Ancient Dog Burial Site Found

Archaeologists on Friday announced the discovery of "an exceptional" old burial site under an apartment building in Mexico City containing the remains of 12 dogs, animals that had a major religious and symbolic significance to the Aztec peoples of central Mexico.
Previously, the remains of dogs have been found accompanying human remains or as part of offerings, experts with Mexico's National Institute of Anthropology and History, or INAH, said in a statement. But this is the first time a group of dogs has been found buried together at one site. 
"This is definitely a special finding because of the number of dogs and because we have found no connection to a building or with the deceased," said archaeologist Rocio Morales Sanchez.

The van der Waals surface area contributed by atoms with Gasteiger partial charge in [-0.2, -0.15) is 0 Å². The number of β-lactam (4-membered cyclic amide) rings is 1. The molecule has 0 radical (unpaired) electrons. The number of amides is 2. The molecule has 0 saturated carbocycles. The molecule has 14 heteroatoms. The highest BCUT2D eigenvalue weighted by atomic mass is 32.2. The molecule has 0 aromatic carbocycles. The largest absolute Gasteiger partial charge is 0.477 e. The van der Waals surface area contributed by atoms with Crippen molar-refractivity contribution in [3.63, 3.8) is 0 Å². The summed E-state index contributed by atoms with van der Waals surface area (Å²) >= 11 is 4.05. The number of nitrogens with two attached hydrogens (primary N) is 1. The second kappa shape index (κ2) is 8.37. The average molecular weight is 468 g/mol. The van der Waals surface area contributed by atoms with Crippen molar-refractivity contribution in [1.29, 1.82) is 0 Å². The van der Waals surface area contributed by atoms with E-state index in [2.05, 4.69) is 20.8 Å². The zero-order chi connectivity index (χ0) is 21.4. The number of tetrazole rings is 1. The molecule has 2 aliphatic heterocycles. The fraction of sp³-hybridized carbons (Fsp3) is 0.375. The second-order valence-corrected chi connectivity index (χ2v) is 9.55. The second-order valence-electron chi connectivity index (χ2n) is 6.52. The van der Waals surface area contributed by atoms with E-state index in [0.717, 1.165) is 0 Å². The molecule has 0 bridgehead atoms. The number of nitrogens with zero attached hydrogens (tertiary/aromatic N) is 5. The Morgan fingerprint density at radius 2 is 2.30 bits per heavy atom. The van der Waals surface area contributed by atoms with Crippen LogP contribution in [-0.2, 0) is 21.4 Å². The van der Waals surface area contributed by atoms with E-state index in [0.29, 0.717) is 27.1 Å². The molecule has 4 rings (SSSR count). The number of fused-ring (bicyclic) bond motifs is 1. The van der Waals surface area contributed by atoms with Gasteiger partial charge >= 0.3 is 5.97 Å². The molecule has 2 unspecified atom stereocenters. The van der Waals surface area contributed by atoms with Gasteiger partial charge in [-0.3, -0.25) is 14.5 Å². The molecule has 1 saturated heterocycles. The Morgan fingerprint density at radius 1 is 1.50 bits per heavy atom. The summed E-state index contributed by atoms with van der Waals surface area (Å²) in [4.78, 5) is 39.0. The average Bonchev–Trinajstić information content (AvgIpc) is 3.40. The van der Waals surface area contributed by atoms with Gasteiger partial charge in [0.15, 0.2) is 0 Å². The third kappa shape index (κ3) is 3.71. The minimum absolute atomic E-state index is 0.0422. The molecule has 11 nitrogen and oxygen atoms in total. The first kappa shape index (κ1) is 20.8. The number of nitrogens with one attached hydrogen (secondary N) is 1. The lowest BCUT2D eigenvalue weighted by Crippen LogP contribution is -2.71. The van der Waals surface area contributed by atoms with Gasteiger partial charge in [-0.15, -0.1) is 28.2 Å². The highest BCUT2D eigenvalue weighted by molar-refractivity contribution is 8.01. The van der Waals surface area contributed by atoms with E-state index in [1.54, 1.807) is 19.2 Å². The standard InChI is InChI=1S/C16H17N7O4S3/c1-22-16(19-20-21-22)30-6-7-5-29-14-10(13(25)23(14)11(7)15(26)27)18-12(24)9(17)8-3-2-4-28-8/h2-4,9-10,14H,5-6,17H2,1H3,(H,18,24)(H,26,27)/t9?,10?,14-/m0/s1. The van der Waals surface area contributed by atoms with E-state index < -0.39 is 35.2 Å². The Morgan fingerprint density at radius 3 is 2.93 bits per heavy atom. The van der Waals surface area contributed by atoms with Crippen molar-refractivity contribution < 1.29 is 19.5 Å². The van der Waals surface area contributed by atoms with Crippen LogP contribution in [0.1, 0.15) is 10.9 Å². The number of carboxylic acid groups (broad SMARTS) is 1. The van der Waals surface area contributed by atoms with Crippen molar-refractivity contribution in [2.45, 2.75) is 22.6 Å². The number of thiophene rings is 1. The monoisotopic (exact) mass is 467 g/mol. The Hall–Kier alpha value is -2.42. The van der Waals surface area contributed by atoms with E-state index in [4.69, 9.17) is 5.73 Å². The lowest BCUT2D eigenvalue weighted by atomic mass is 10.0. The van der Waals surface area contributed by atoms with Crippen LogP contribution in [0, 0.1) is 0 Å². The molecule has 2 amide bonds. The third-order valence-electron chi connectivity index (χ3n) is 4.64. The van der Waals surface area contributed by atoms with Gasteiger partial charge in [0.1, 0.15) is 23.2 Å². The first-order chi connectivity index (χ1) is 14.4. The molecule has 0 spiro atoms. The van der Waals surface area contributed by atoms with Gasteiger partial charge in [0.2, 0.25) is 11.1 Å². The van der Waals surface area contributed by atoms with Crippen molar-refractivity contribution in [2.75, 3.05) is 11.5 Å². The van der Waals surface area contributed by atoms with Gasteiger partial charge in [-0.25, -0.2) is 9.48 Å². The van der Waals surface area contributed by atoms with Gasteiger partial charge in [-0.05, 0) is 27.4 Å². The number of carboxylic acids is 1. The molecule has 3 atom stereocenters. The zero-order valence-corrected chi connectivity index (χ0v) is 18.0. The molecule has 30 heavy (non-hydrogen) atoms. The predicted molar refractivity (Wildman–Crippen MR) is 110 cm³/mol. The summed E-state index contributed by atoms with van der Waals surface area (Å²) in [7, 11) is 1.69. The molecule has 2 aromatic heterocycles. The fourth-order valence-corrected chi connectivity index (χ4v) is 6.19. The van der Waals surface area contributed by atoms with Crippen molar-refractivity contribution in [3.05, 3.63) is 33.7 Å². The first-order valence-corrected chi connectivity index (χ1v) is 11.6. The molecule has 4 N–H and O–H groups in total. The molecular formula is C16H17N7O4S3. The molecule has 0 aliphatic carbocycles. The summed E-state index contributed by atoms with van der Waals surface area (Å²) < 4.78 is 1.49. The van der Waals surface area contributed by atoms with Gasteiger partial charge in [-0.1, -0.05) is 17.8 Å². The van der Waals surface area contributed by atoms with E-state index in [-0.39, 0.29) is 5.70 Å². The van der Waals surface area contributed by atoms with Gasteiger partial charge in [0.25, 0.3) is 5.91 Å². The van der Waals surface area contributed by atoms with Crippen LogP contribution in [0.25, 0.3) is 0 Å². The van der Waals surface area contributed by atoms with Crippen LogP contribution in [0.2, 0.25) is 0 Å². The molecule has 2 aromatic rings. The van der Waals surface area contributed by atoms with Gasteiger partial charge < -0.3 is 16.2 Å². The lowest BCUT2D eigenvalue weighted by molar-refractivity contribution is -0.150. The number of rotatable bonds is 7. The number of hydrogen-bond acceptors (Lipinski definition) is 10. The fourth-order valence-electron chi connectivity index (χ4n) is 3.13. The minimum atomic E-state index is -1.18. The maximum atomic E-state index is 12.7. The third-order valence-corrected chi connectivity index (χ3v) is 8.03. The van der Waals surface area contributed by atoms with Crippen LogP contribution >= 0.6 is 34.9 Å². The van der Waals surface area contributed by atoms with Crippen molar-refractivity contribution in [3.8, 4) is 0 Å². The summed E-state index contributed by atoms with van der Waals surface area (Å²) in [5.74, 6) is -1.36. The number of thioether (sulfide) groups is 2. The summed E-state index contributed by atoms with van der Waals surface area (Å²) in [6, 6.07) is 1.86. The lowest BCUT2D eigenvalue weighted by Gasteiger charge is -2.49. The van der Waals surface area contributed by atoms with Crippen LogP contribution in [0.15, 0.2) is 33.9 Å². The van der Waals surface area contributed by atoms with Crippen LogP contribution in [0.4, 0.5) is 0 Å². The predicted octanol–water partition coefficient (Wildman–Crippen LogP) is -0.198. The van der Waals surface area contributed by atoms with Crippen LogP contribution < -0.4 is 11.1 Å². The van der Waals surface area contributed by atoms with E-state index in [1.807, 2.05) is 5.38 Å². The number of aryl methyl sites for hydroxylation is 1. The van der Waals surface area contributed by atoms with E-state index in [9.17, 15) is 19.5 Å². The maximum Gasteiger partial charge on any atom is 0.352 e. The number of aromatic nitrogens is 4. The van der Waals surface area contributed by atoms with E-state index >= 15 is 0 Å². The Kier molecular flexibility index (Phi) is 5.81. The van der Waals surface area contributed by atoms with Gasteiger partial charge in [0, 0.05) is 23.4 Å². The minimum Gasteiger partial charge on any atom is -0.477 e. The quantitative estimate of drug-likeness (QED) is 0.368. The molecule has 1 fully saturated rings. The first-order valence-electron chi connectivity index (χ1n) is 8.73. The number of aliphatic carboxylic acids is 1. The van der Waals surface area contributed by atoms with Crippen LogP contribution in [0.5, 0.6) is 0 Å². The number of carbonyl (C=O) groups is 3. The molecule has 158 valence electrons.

Aztecs believed dogs could guide human souls into a new life after death on earth, and could guard pyramids and other monuments when buried under them.
The dogs were buried at around the same time in a small pit between 1350 a 1520 A.D., the heyday of the Aztec empire. The team of archaeologists determined when the dogs were buried through ceramics and other items found in nearby pits under the apartment building in the populous Mexico City borough of Aztacapozalco, Sanchez Morales said.
Michael E. Smith, an anthropology professor at Arizona State University who was not involved in the project, said the discovery is important because it is the first such find. "This is not the first time a burial of a dog has been found, but it is the first find where many dogs were carefully buried together, in a setting that is like a cemetery," Smith said.